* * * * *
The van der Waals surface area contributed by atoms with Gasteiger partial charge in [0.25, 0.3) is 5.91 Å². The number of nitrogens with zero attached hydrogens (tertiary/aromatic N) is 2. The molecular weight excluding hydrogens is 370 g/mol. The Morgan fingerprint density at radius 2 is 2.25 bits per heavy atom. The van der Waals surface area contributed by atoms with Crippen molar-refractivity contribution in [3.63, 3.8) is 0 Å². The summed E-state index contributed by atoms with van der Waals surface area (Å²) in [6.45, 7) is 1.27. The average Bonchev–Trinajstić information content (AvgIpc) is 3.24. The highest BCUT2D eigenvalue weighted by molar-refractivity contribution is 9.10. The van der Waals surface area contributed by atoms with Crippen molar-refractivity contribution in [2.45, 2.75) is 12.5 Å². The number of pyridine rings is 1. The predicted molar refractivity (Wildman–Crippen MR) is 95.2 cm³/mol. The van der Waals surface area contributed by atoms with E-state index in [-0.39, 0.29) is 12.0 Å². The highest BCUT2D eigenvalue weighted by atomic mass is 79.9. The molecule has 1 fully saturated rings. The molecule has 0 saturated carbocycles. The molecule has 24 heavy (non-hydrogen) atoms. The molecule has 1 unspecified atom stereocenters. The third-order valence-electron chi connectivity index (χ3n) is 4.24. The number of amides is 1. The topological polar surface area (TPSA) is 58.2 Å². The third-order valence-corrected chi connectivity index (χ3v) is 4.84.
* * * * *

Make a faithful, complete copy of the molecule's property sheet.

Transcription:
The van der Waals surface area contributed by atoms with Gasteiger partial charge in [0.25, 0.3) is 5.91 Å². The number of nitrogens with zero attached hydrogens (tertiary/aromatic N) is 2. The molecular weight excluding hydrogens is 370 g/mol. The Morgan fingerprint density at radius 2 is 2.25 bits per heavy atom. The van der Waals surface area contributed by atoms with Crippen molar-refractivity contribution in [3.63, 3.8) is 0 Å². The summed E-state index contributed by atoms with van der Waals surface area (Å²) in [6.45, 7) is 1.27. The average Bonchev–Trinajstić information content (AvgIpc) is 3.24. The highest BCUT2D eigenvalue weighted by molar-refractivity contribution is 9.10. The van der Waals surface area contributed by atoms with Crippen molar-refractivity contribution in [2.45, 2.75) is 12.5 Å². The number of pyridine rings is 1. The predicted molar refractivity (Wildman–Crippen MR) is 95.2 cm³/mol. The van der Waals surface area contributed by atoms with E-state index in [-0.39, 0.29) is 12.0 Å². The highest BCUT2D eigenvalue weighted by atomic mass is 79.9. The molecule has 1 fully saturated rings. The molecule has 0 saturated carbocycles. The molecule has 24 heavy (non-hydrogen) atoms. The molecule has 1 unspecified atom stereocenters. The third-order valence-electron chi connectivity index (χ3n) is 4.24. The number of amides is 1. The topological polar surface area (TPSA) is 58.2 Å². The third-order valence-corrected chi connectivity index (χ3v) is 4.84.